Editor’s note: If you or someone you know is having thoughts of #suicide, the #NationalSuicidePreventionLifeline is available 24 hours a day at 1-800-273-8255.
The #parents of Katie Meyer, the Stanford goalkeeper who died by #suicide Tuesday, are speaking out about her death, hoping to help other #parents avoid the same situation.
Steve and Gina Meyer went on “The Today Show” on Friday and spoke candidly about their daughter’s death and how they’re coping with such an unimaginable tragedy.
“She died by #suicide,” Gina Meyer told “The Today Show” during the interview. “The last couple days are like a parent’s worst nightmare and you don’t wake up from it. So it’s just horrific.
“I don’t even think it’s hit us yet. We’re still in shock. But we had no red flags.”
The Meyers, who described themselves as a close-knit family, spoke to Katie often, but have no firm answers about why their #daughter decided to take her own life. In their last conversation with Katie, a FaceTime call just hours before her death, Steve said she was “the usual jovial Katie.”
“She was excited,” Gina said about the FaceTime call. “She had a lot on her plate. She had a lot going on. But she was happy. She was in great spirits.”
Welcome to the “next chapter” of my life… being a voice and an advocate for #mentalhealthawarenessandsuicideprevention, especially pertaining to our younger generation of students and student-athletes.
Getting men to speak up and reach out for help and assistance is one of my passions. Us men need to not suffer in silence or drown our sorrows in alcohol, hang out at bars and strip joints, or get involved with drug use.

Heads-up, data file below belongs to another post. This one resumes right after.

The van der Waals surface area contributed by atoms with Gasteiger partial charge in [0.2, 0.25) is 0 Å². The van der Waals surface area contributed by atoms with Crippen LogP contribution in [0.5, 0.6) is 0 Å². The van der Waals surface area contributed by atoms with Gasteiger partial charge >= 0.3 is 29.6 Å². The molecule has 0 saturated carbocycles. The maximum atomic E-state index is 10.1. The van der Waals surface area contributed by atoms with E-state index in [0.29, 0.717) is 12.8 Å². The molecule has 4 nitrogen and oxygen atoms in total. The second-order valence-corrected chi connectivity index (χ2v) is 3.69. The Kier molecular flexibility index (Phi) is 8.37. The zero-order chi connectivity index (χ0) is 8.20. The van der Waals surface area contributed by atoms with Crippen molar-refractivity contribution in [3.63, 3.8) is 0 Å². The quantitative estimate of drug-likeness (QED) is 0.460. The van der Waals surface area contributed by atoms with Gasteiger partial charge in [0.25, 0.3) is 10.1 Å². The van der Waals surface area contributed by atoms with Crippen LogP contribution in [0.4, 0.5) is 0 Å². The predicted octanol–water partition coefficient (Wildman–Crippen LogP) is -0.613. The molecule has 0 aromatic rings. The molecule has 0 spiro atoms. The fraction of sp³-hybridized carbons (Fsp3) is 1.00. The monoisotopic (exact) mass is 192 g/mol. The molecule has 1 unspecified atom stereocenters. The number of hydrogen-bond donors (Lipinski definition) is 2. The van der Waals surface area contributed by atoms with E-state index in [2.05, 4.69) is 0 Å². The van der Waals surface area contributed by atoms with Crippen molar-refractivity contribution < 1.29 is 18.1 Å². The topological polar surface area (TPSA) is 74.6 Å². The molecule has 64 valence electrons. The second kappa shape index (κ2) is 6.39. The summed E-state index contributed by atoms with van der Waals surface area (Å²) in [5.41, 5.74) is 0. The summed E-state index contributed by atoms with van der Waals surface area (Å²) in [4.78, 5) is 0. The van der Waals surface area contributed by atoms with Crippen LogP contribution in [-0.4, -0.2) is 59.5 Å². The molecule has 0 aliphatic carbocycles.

Having gone through a recent bout of #depression and #suicidalthoughts myself, I realize now, that I can make a huge difference in the lives of so many by sharing my story, and by sharing various resources I come across as I work in this space. #http://bit.ly/JamesMentalHealthArticle
Meyer family wants more #parent-#school communication
Steve said they have one lead about why Katie took her own life: a disciplinary letter from the #school.
“Katie, being Katie, was defending a teammate on campus over an incident and the repercussions of her defending that teammate [were possibly resulting in disciplinary action],” Steven Meyer said on TODAY.
“We have not seen that email yet,” Gina said. “She had been getting letters for a couple months. This letter was kind of the final letter that there was going to be a trial or some kind of something. This is the only thing that we can come up with that triggered something.”
It is not publicly known what the incident was or how Katie was involved, but the Meyers didn’t find out about it until after Katie’s death. That’s one of the reasons they’re speaking out. They want to encourage more communication between #parents and university administrators — something that can be difficult because college #students who are 18 or older are legal #adults.
They had no idea their #daughter, who was 22, was distressed about anything, and believe that if they’d been made aware, they could have had a chance to intervene and possibly prevent this from happening.
“We’re just struggling right now,” Gina said. “We are struggling to know what happened, and why it happened. We’re just heartbroken, so heartbroken.”